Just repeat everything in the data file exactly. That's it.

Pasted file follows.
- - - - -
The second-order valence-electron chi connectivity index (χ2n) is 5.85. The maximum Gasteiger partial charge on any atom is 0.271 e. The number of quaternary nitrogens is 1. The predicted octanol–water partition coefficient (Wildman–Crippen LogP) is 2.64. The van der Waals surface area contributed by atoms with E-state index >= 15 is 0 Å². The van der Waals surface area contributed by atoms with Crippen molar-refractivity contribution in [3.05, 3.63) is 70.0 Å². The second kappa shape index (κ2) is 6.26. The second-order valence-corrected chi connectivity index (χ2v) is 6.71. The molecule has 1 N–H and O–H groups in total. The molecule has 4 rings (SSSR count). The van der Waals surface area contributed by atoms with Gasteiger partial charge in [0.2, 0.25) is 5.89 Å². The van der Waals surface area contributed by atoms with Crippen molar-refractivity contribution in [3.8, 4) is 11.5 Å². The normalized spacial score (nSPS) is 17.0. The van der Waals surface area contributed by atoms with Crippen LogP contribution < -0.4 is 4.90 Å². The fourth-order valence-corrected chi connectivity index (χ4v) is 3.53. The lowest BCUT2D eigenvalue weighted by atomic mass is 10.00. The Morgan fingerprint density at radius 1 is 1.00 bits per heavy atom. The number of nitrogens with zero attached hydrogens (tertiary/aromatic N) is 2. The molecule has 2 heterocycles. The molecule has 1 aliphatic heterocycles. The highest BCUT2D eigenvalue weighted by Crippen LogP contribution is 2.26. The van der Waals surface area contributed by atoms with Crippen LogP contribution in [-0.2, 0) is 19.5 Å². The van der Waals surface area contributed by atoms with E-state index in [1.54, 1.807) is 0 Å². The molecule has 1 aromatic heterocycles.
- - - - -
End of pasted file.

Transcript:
The second-order valence-electron chi connectivity index (χ2n) is 5.85. The maximum Gasteiger partial charge on any atom is 0.271 e. The number of quaternary nitrogens is 1. The predicted octanol–water partition coefficient (Wildman–Crippen LogP) is 2.64. The van der Waals surface area contributed by atoms with E-state index >= 15 is 0 Å². The van der Waals surface area contributed by atoms with Crippen molar-refractivity contribution in [3.05, 3.63) is 70.0 Å². The second kappa shape index (κ2) is 6.26. The second-order valence-corrected chi connectivity index (χ2v) is 6.71. The molecule has 1 N–H and O–H groups in total. The molecule has 4 rings (SSSR count). The van der Waals surface area contributed by atoms with Gasteiger partial charge in [0.2, 0.25) is 5.89 Å². The van der Waals surface area contributed by atoms with Crippen molar-refractivity contribution in [3.8, 4) is 11.5 Å². The normalized spacial score (nSPS) is 17.0. The van der Waals surface area contributed by atoms with Crippen LogP contribution < -0.4 is 4.90 Å². The fourth-order valence-corrected chi connectivity index (χ4v) is 3.53. The lowest BCUT2D eigenvalue weighted by atomic mass is 10.00. The Morgan fingerprint density at radius 1 is 1.00 bits per heavy atom. The number of nitrogens with zero attached hydrogens (tertiary/aromatic N) is 2. The molecule has 2 heterocycles. The molecule has 1 aliphatic heterocycles. The highest BCUT2D eigenvalue weighted by Crippen LogP contribution is 2.26. The van der Waals surface area contributed by atoms with Crippen LogP contribution in [-0.2, 0) is 19.5 Å². The van der Waals surface area contributed by atoms with E-state index in [1.54, 1.807) is 0 Å². The molecule has 1 aromatic heterocycles.